A BUSINESSMAN who had to postpone his son’s wedding three times due to Covid-19 and the movement control order was given monetary relief by the Consumer Claims Tribunal.
The claimant Ab Hamid Ali, 57, said he booked a multi-purpose hall in Kempas, Johor Baru for the wedding reception that was to take place on Dec 20 last year.
The rental was RM4,300 and he paid RM1,000 as deposit in early October.
But in November, the venue was ordered to close for two weeks as Covid-19 cases were detected there.
Ab Hamid said the management returned the RM1,000 deposit.
He then looked for another place to hold the wedding, which was postponed to Jan 17.
“We found a factory that had been converted into a multi-purpose hall and paid RM1,000 as deposit, ’’ he said when met outside the Johor Baru Consumer Claims Tribunal at Menara Ansar.
The claimant made the final payment of RM2,150 on Nov 20, but on Jan 13, Johor was put under MCO.
“I called the hall’s management in Kuala Lumpur to return the money but they refused, ” said Ab Hamid.
His son’s wedding finally took place at a hotel in Senai on Feb 17 during the conditional MCO.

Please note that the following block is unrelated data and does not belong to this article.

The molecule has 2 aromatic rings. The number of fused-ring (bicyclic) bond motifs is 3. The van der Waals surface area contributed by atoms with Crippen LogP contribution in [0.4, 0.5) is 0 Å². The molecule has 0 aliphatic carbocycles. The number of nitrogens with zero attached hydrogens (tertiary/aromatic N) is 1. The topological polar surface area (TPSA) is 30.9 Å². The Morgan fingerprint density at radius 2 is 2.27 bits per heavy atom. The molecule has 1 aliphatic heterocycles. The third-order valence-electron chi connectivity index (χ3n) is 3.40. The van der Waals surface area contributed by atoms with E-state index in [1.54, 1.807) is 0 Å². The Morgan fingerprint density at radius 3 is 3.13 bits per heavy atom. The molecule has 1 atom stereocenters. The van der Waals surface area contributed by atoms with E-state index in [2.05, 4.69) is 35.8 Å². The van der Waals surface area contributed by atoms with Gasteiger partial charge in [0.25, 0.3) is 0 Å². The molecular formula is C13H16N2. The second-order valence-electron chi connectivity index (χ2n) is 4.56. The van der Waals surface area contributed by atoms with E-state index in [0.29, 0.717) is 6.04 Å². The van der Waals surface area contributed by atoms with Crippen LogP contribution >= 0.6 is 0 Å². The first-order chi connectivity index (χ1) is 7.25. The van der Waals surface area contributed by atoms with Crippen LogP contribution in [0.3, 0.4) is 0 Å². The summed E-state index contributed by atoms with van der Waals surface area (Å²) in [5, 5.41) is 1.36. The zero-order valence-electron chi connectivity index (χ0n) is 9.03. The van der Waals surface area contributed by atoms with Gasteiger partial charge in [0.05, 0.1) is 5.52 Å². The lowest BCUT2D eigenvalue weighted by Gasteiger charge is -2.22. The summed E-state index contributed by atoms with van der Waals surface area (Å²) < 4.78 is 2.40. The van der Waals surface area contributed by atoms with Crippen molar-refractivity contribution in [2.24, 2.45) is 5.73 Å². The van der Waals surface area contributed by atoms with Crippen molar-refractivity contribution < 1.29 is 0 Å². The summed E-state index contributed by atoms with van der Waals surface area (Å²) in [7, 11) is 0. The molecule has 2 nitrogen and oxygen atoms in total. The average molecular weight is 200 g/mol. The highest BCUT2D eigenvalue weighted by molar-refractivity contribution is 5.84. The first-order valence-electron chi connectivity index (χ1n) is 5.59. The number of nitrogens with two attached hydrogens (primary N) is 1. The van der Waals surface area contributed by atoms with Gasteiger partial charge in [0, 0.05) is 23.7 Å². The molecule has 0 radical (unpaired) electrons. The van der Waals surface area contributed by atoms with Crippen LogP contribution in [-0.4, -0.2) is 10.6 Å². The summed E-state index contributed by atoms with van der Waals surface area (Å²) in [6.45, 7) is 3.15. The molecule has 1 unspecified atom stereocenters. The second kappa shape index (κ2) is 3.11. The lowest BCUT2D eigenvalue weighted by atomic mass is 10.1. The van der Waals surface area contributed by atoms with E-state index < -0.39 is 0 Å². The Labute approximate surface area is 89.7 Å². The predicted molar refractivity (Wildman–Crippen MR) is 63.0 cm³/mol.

Tribunal president Zahirullah Mohd Taid ordered the respondent, who did not turn up for the proceedings, to return RM3,150 to the claimant within 14 days.
Meanwhile, a medical doctor at a private hospital filed a case against a car workshop owner.
The 30-year-old, who declined to be identified, had bought a 4WD in August 2019, but it started giving problems on Jan 21 this year.
Smoke started coming out from the engine and on several occasions the vehicle would suddenly stop.
The claimant said he sent it for repairs to a workshop in Permas Jaya and on Jan 24, in a video call, he was told several parts needed to be replaced.
The quotation given was RM4,600 and he transferred the money online on the same day.
When he went to the workshop on Jan 28 to retrieve the vehicle, the workshop owner charged him an additional RM1,329, bringing the total bill RM5,929.
“He told me that the additional charges were for other parts that needed replacement, ’’ the claimant said.
There weeks later, the vehicle broke down at Sepang Rest & Recreation stop.
“I had to fork out RM1,000 to tow it back to the workshop, ’’ he said, adding the owner told him that repairs could not be done as certain spare parts were unavailable.
“I told the workshop owner that I would buy the spare parts and only pay the labour charge.”
However, he said the owner wanted to bill him double the labour charge of RM680, for a total of RM1,360.
“I refused and sent the vehicle to another workshop in Permas Jaya, ’’ he said.
He found out from the second workshop owner that the owner of the first workshop had overcharged him for the spare parts.
Zahirullah ordered the respondent, who did not turn up for the hearing, to return RM5,929 within 14 days.